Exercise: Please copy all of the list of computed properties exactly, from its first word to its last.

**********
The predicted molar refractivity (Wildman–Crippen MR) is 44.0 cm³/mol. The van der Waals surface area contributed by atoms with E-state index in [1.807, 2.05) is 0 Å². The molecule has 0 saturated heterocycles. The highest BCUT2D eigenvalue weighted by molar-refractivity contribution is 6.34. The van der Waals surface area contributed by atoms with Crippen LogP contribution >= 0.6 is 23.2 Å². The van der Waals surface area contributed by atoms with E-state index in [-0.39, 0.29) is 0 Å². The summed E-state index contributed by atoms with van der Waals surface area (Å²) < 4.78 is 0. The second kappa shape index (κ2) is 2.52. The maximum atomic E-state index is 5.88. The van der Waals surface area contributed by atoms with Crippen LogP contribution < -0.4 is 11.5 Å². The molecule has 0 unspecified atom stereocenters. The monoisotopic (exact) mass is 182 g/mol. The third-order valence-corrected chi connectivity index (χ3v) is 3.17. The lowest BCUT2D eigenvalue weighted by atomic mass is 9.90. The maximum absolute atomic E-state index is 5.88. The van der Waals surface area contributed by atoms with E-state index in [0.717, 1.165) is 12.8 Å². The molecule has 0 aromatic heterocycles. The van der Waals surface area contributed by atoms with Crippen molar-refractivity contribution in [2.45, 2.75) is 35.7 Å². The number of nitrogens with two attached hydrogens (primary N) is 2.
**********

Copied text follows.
The predicted molar refractivity (Wildman–Crippen MR) is 44.0 cm³/mol. The van der Waals surface area contributed by atoms with E-state index in [1.807, 2.05) is 0 Å². The molecule has 0 saturated heterocycles. The highest BCUT2D eigenvalue weighted by molar-refractivity contribution is 6.34. The van der Waals surface area contributed by atoms with Crippen LogP contribution >= 0.6 is 23.2 Å². The van der Waals surface area contributed by atoms with E-state index in [-0.39, 0.29) is 0 Å². The summed E-state index contributed by atoms with van der Waals surface area (Å²) < 4.78 is 0. The second kappa shape index (κ2) is 2.52. The maximum atomic E-state index is 5.88. The van der Waals surface area contributed by atoms with Crippen LogP contribution < -0.4 is 11.5 Å². The molecule has 0 unspecified atom stereocenters. The monoisotopic (exact) mass is 182 g/mol. The third-order valence-corrected chi connectivity index (χ3v) is 3.17. The lowest BCUT2D eigenvalue weighted by atomic mass is 9.90. The maximum absolute atomic E-state index is 5.88. The van der Waals surface area contributed by atoms with E-state index in [0.717, 1.165) is 12.8 Å². The molecule has 0 aromatic heterocycles. The van der Waals surface area contributed by atoms with Crippen molar-refractivity contribution in [2.45, 2.75) is 35.7 Å². The number of nitrogens with two attached hydrogens (primary N) is 2.